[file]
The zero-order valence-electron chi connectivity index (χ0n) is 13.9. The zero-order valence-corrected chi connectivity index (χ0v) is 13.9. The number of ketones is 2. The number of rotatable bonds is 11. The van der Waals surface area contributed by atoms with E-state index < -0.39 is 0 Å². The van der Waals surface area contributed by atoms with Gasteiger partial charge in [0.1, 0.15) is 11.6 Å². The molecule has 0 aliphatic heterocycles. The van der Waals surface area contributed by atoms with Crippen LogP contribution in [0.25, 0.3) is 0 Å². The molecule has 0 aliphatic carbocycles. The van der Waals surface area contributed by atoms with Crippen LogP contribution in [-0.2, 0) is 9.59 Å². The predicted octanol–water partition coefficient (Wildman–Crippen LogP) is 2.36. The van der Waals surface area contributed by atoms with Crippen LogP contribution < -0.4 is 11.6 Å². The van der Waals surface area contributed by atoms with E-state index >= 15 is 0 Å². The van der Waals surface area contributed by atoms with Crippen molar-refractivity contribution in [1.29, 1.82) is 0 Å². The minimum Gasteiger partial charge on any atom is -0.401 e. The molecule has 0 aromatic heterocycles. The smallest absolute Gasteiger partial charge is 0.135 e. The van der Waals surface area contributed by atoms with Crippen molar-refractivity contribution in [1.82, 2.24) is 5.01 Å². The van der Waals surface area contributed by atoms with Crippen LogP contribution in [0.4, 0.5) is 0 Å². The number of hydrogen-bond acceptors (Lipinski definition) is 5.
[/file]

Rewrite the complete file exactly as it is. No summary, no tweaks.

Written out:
The zero-order valence-electron chi connectivity index (χ0n) is 13.9. The zero-order valence-corrected chi connectivity index (χ0v) is 13.9. The number of ketones is 2. The number of rotatable bonds is 11. The van der Waals surface area contributed by atoms with E-state index < -0.39 is 0 Å². The van der Waals surface area contributed by atoms with Gasteiger partial charge in [0.1, 0.15) is 11.6 Å². The molecule has 0 aliphatic heterocycles. The van der Waals surface area contributed by atoms with Crippen LogP contribution in [0.25, 0.3) is 0 Å². The molecule has 0 aliphatic carbocycles. The van der Waals surface area contributed by atoms with Crippen LogP contribution in [-0.2, 0) is 9.59 Å². The predicted octanol–water partition coefficient (Wildman–Crippen LogP) is 2.36. The van der Waals surface area contributed by atoms with Crippen LogP contribution < -0.4 is 11.6 Å². The van der Waals surface area contributed by atoms with E-state index >= 15 is 0 Å². The van der Waals surface area contributed by atoms with Crippen molar-refractivity contribution in [1.29, 1.82) is 0 Å². The minimum Gasteiger partial charge on any atom is -0.401 e. The molecule has 0 aromatic heterocycles. The smallest absolute Gasteiger partial charge is 0.135 e. The van der Waals surface area contributed by atoms with Crippen molar-refractivity contribution in [1.82, 2.24) is 5.01 Å². The van der Waals surface area contributed by atoms with Crippen LogP contribution in [0.4, 0.5) is 0 Å². The number of hydrogen-bond acceptors (Lipinski definition) is 5.